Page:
Viewing posts from September, 2013
When a project has been established, a development company must consider two key questions. Do they have enough staff on hand to bring the project from start to completion while staying within the boundaries of time and budget? Furthermore, do they have the right staff to develop the software and manage the project? It's not uncommon for a company to struggle to meet such expectations. Likewise, staffing can be a major issue as there are usually more projects than there are "quality" developers. That being said, if the answer to either question is no, then it's time to look for help.
No matter the circumstance, everyone wants to find the best way to successfully reach an end goal. As such, the pursuit of solutions drives much of the world as we know it. In terms of the tech world hardware and software are obviously needed to complete tasks, but problems can still arise. In specific, you need to consider the fact that specific software that works for one company/team may not work for another company/team. So, how does one go about remedying the situation? Two words: Integrated Ecosystems.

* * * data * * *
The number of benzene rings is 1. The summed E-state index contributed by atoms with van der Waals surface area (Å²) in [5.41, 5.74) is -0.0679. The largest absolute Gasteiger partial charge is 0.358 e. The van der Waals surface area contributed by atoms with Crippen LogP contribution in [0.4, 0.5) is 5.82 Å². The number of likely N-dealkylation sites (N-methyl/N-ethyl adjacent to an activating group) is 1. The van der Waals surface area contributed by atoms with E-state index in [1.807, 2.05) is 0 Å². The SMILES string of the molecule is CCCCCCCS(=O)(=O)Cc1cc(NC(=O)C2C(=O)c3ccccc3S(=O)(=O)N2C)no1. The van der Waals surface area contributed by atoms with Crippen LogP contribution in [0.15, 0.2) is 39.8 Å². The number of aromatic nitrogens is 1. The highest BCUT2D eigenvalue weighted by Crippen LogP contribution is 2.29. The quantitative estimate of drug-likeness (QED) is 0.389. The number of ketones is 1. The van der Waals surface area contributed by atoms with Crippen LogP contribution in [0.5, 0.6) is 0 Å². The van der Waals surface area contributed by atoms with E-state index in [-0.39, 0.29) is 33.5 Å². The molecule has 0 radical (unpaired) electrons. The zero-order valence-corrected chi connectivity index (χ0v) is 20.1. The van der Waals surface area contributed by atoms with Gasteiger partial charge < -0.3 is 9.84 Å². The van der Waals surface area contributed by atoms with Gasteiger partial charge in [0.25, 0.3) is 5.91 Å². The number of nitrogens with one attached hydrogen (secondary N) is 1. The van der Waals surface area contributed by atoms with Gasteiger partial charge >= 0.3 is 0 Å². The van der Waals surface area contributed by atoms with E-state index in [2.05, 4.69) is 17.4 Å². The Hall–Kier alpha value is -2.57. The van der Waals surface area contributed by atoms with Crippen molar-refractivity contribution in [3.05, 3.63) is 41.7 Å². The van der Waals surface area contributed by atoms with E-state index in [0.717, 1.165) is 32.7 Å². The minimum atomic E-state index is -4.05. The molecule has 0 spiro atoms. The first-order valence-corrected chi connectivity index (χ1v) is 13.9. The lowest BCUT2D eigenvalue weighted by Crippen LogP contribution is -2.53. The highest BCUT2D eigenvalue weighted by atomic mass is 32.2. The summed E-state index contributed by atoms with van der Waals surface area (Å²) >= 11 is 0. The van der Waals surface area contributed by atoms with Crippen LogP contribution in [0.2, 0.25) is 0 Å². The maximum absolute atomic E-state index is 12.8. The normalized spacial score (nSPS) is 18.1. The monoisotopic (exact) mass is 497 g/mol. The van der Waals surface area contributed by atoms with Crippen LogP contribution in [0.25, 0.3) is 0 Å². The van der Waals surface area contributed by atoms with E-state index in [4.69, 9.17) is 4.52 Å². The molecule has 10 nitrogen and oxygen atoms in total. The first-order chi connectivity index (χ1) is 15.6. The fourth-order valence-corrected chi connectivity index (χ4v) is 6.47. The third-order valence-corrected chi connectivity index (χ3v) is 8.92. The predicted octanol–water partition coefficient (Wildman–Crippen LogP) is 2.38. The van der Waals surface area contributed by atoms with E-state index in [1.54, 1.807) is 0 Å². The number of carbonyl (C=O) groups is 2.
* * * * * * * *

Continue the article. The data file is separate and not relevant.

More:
If you've ever sent out RFPs (Request for Proposals), you know about the wide range of bids that will come in response. Before you make a decision, there are a number of things to take into consideration when reviewing your options. The level of experience should be at the top of your list, followed by things like ethical practices, standards and behavior, organization, and timeliness. Such factors add to the differences in project estimates, but there's another factor that shouldn't be overlooked. The type of company bidding on the project can also make a significant difference on an estimate.